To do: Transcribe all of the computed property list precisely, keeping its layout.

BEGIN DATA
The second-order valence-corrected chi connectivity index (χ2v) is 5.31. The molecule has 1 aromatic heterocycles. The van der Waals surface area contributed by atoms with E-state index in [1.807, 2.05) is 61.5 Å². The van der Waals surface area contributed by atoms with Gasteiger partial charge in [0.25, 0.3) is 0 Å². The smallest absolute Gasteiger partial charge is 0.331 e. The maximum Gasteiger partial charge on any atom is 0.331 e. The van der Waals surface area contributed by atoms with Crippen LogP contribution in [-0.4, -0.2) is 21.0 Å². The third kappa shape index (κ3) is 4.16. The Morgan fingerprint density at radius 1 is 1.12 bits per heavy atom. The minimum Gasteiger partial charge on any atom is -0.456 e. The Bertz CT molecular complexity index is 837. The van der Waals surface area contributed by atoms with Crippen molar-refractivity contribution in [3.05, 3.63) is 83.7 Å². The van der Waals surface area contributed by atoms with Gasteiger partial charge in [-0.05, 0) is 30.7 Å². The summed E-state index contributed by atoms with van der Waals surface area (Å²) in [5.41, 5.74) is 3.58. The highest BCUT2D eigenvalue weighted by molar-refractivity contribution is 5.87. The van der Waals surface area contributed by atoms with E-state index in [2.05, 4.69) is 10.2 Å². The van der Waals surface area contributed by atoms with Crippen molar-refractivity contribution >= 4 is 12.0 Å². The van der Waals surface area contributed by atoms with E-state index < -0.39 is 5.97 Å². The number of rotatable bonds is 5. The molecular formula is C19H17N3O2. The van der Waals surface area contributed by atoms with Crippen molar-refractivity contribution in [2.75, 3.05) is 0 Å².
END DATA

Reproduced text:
The second-order valence-corrected chi connectivity index (χ2v) is 5.31. The molecule has 1 aromatic heterocycles. The van der Waals surface area contributed by atoms with E-state index in [1.807, 2.05) is 61.5 Å². The van der Waals surface area contributed by atoms with Gasteiger partial charge in [0.25, 0.3) is 0 Å². The smallest absolute Gasteiger partial charge is 0.331 e. The maximum Gasteiger partial charge on any atom is 0.331 e. The van der Waals surface area contributed by atoms with Crippen LogP contribution in [-0.4, -0.2) is 21.0 Å². The third kappa shape index (κ3) is 4.16. The Morgan fingerprint density at radius 1 is 1.12 bits per heavy atom. The minimum Gasteiger partial charge on any atom is -0.456 e. The Bertz CT molecular complexity index is 837. The van der Waals surface area contributed by atoms with Crippen molar-refractivity contribution in [3.05, 3.63) is 83.7 Å². The van der Waals surface area contributed by atoms with Gasteiger partial charge in [-0.05, 0) is 30.7 Å². The summed E-state index contributed by atoms with van der Waals surface area (Å²) in [5.41, 5.74) is 3.58. The highest BCUT2D eigenvalue weighted by molar-refractivity contribution is 5.87. The van der Waals surface area contributed by atoms with E-state index in [2.05, 4.69) is 10.2 Å². The van der Waals surface area contributed by atoms with Crippen molar-refractivity contribution >= 4 is 12.0 Å². The van der Waals surface area contributed by atoms with E-state index < -0.39 is 5.97 Å². The number of rotatable bonds is 5. The molecular formula is C19H17N3O2. The van der Waals surface area contributed by atoms with Crippen molar-refractivity contribution in [2.75, 3.05) is 0 Å².